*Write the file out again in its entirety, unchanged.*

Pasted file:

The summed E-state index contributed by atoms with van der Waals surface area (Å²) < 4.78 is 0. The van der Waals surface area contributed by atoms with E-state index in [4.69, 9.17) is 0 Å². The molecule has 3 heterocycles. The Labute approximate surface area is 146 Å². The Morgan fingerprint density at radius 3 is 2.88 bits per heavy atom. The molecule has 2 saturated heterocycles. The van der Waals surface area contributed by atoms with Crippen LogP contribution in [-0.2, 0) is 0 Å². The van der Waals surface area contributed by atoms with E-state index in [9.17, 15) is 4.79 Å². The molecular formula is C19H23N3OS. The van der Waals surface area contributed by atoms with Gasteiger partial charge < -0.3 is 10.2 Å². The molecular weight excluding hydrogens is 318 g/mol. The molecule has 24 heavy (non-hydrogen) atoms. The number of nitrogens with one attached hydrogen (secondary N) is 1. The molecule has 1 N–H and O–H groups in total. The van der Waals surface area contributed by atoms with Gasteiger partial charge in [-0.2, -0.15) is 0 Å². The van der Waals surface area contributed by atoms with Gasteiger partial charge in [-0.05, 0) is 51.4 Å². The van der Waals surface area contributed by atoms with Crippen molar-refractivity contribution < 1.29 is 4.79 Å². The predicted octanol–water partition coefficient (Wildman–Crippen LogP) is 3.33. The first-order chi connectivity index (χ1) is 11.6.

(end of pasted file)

The summed E-state index contributed by atoms with van der Waals surface area (Å²) < 4.78 is 0. The van der Waals surface area contributed by atoms with E-state index in [4.69, 9.17) is 0 Å². The molecule has 3 heterocycles. The Labute approximate surface area is 146 Å². The Morgan fingerprint density at radius 3 is 2.88 bits per heavy atom. The molecule has 2 saturated heterocycles. The van der Waals surface area contributed by atoms with Crippen LogP contribution in [-0.2, 0) is 0 Å². The van der Waals surface area contributed by atoms with E-state index in [9.17, 15) is 4.79 Å². The molecular formula is C19H23N3OS. The van der Waals surface area contributed by atoms with Gasteiger partial charge < -0.3 is 10.2 Å². The molecular weight excluding hydrogens is 318 g/mol. The molecule has 24 heavy (non-hydrogen) atoms. The number of nitrogens with one attached hydrogen (secondary N) is 1. The molecule has 1 N–H and O–H groups in total. The van der Waals surface area contributed by atoms with Gasteiger partial charge in [-0.2, -0.15) is 0 Å². The van der Waals surface area contributed by atoms with Gasteiger partial charge in [-0.05, 0) is 51.4 Å². The van der Waals surface area contributed by atoms with Crippen molar-refractivity contribution < 1.29 is 4.79 Å². The predicted octanol–water partition coefficient (Wildman–Crippen LogP) is 3.33. The first-order chi connectivity index (χ1) is 11.6.